I did not think I would harden, but I did. You had to. There were thousands of beggars. Loose change would not change things. Once I took a drug addict to a shop and bought him some food. If I had given him money it would have shot up his arm within the hour.
Perhaps sensing my disapproval the American changed the topic. ‘I was in Bombay during the trouble.’ He picked up his leather briefcase and held on to the rail above, as we moved down the aisle. “After seeing a few killings and burnings from the hotel window, I knew it was time to get out. What about you?”
I knew what troubles he meant. I thought back to the day we found out.
31 October 1984, Bandipur
The housekeeper shouted “Breakfast!” through the key hole. Tania threw a pillow case over to my bed and reminded me we were going elephant riding that morning.
The elephant moved off quietly, plodding through the bushes. Spotted deer (chittal) looked up and unperturbed went back to grazing. My camera lens cap fell over the side. I’ll never see that again, I thought. I was not getting off the elephant in case there were some tigers lurking close by. On the handler’s command, the elephant stopped, snuffled around for the black plastic, picked it up and handed it back to me.
“Slime, no charge,” said the handler with a cheeky grin.
Kingfishers flitted past and red monkeys (bonnet macaque) laughed in the distance. Porcupine quills lay scattered on the forest floor. I was not too disappointed that we hadn’t seen a tiger; that might have been scary. The bull elephant charging us the day before when we were on a safari jeep trip had been enough excitement for me.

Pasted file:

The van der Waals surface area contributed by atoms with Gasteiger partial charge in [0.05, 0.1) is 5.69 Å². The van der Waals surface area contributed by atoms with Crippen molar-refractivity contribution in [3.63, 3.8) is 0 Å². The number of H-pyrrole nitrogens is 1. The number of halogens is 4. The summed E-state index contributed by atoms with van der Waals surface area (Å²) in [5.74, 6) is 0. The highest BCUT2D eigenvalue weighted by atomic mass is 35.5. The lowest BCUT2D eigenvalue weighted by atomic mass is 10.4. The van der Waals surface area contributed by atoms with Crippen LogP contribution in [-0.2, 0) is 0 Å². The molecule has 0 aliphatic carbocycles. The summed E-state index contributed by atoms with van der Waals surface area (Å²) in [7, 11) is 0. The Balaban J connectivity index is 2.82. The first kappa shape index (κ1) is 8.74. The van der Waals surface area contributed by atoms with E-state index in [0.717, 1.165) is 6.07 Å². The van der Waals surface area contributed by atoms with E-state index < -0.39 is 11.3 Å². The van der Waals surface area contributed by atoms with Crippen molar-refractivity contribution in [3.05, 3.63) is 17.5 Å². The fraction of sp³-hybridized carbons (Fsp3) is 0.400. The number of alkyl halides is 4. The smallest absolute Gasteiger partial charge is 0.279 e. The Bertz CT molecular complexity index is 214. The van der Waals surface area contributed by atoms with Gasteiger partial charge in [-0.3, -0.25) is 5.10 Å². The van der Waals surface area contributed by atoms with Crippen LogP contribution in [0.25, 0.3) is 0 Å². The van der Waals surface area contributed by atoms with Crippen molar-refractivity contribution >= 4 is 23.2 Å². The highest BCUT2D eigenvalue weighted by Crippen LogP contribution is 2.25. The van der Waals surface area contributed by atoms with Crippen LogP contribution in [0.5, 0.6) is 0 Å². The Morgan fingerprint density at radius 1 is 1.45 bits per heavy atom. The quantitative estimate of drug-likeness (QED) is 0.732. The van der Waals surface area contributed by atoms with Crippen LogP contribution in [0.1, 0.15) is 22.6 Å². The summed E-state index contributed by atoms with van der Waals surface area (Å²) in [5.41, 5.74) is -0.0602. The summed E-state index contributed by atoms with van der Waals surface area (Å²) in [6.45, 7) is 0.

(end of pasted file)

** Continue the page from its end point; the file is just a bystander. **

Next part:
After we were let off our throne, the Indian elephant’s trunk searched my pockets for food. Finding none, she eased her bulky body from kneeling position and clambered after her handler. My travelling companions, Tania and an English couple, Peter and Sue, were as enchanted as I was.
“Wow! Riding an elephant has to be the best thing on this trip so far.”
But back at the hotel, something was not right. Huddled in a corner, Sikh men murmured in hushed tones.
Instinctively, we stood at the entrance.
“I’ll find out what’s happened,” said Peter, brushing his wife’s arm, as he pushed through our small group.
“What do you reckon?” whispered Tania.
“Isn’t white a colour of mourning?” said Sue.
“You reckon someone’s died? Who?” I asked. I rubbed the goose bumps on my arms and shivered.
“Someone important,” said Tania.
The receptionist bobbed his head in answer to Peter’s questions then brought his hands together, as if in prayer, to end the conversation. Peter turned and gestured to us to follow him outside.